There is no one-size-fits-all answer when deciding what keywords (and what else apart from keywords) to use to arrive at the “right” set of documents for disclosure. You have to educate yourself to know what the court expects. There is more to it than finding Paris Hilton with Google.
It comes as a surprise to many that the UK Civil Procedure Rules include a reference to anything so sophisticated as keyword searches. Paragraph 2A.5 of the Practice Direction to Part 31 CPR says this:
It may be reasonable to search some or all of the parties’ electronic storage systems. In some circumstances, it may be reasonable to search for electronic documents by means of keyword searches (agreed as far as possible between the parties) even where a full review of each and every document would be unreasonable. There may be other forms of electronic search that may be appropriate in particular circumstances.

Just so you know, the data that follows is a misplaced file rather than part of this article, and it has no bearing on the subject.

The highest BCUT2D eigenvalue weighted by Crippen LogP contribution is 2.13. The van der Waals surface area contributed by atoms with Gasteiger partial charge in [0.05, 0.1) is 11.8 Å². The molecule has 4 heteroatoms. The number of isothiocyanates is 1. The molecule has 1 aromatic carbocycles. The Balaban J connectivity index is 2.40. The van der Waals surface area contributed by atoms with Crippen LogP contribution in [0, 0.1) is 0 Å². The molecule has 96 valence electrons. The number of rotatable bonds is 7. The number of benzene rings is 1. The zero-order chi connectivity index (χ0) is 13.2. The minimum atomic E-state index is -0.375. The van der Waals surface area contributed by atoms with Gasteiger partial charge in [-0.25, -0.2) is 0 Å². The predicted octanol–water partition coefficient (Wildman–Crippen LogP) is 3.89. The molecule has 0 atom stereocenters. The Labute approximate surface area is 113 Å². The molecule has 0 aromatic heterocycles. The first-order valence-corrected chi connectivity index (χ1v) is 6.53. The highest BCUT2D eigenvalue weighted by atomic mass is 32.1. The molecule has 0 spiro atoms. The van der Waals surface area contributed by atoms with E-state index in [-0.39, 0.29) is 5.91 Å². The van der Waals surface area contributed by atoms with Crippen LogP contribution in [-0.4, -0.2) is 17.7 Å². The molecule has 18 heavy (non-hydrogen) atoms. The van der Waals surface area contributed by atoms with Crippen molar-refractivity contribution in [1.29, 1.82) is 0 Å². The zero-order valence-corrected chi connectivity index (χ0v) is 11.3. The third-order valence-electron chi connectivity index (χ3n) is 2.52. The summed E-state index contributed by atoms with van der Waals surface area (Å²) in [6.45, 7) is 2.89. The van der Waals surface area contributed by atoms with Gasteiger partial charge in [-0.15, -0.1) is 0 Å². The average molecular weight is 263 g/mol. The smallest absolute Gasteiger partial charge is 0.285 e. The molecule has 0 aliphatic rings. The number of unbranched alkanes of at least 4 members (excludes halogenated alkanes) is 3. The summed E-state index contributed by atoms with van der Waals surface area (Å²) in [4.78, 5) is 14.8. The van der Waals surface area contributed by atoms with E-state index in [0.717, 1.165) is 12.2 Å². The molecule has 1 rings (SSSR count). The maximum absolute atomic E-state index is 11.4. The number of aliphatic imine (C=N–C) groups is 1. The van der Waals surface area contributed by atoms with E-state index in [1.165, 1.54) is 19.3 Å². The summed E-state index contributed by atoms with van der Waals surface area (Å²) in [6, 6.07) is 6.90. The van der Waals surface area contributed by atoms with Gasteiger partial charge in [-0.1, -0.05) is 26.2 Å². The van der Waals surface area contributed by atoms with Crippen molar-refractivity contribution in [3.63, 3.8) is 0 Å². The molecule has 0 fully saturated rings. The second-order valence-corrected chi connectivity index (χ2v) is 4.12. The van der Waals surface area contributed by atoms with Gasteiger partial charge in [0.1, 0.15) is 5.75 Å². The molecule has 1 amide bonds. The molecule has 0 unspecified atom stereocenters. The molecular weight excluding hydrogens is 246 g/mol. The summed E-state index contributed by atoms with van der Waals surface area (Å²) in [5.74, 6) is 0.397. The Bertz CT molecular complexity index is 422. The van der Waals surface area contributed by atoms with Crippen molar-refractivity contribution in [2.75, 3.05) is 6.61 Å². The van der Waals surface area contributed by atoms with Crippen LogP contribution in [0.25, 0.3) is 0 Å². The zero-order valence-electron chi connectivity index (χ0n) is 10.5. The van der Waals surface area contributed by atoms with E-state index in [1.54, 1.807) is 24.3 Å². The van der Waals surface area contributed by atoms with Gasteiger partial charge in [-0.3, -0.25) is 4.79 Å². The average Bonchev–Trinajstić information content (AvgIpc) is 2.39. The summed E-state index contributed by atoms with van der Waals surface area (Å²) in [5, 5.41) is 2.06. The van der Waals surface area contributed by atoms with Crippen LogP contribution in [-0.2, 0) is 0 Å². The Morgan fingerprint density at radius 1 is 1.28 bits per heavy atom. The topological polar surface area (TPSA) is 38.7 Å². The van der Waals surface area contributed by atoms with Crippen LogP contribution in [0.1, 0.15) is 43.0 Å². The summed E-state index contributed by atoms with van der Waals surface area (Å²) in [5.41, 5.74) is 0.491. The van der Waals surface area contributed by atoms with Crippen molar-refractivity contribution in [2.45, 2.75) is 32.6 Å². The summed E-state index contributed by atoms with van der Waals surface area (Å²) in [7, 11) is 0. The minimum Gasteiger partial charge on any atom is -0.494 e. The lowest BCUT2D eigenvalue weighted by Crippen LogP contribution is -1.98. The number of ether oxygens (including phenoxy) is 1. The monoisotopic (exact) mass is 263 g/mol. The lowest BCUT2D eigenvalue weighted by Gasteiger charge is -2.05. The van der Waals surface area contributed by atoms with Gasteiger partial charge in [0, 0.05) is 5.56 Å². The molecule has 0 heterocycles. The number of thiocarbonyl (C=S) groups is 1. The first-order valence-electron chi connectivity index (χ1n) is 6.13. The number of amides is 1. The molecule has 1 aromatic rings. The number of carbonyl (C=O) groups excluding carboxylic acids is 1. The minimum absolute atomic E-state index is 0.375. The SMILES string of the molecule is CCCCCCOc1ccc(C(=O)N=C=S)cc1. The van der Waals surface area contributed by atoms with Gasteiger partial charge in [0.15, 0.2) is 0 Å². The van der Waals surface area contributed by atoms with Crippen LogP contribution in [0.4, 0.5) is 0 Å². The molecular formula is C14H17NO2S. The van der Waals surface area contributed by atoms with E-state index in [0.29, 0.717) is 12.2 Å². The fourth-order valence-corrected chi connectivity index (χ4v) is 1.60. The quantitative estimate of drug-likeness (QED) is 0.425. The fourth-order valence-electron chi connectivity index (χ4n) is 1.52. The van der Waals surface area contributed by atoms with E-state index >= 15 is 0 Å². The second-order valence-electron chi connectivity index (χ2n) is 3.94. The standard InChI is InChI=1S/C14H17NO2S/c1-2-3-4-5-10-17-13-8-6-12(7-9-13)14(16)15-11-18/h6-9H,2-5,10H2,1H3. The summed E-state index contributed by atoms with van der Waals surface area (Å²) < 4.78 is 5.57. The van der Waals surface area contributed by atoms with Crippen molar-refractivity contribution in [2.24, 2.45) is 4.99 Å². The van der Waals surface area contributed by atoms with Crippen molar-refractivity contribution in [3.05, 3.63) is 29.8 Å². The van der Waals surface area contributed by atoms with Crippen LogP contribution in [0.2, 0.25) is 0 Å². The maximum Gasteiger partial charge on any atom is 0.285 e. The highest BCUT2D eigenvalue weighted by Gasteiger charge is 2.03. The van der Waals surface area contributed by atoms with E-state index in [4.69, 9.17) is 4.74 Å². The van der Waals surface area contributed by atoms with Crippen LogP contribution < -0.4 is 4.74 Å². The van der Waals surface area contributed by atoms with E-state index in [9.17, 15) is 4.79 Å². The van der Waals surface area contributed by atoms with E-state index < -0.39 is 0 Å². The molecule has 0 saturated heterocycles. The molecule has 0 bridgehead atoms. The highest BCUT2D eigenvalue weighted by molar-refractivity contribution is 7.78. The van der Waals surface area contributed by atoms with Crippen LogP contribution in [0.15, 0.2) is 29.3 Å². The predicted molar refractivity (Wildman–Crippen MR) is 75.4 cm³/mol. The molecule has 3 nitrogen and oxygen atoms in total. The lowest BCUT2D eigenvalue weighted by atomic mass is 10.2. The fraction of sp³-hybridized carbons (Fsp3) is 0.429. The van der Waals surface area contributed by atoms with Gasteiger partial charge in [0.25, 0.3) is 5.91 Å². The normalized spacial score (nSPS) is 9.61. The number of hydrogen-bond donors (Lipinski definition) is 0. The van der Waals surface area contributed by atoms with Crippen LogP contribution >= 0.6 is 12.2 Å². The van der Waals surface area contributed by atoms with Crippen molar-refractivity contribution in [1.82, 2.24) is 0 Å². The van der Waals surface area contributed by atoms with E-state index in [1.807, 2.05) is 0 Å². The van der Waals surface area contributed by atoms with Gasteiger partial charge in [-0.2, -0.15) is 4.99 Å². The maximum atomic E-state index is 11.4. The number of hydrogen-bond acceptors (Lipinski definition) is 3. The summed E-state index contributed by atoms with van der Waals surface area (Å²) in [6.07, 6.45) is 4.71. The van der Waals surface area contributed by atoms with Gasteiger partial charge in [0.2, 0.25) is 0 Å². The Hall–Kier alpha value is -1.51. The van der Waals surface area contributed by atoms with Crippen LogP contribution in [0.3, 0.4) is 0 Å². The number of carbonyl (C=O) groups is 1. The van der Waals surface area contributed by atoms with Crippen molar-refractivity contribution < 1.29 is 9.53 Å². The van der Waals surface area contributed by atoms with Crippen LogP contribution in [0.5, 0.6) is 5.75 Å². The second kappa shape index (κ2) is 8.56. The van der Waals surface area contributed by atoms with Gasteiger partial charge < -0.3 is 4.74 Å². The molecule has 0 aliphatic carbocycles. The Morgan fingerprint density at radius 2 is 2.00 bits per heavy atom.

We were discussing this paragraph last night at a meeting of Master Whitaker’s drafting group, in the context of the proposed new e-Disclosure Practice Direction. The point at issue (or one of the points from a meeting lasting four and a half hours) was the need to sanction – indeed, to require in an appropriate case – the use of technology, whilst not implying that technology is all you need. One issue is that the use of keywords is only one of the many technology solutions which may be applied to the task of finding the “right” set of documents – “right” being a neutral term which I use deliberately here (as we cannot do in the rules) to connote compliance with the definition of a disclosable document in a way which is proportionate. Our wording must cover developments in search technology which are as yet unknown. Another issue is that technology alone, however sophisticated, is rarely, if ever, enough. You need a brain and the instructions for using it in this context.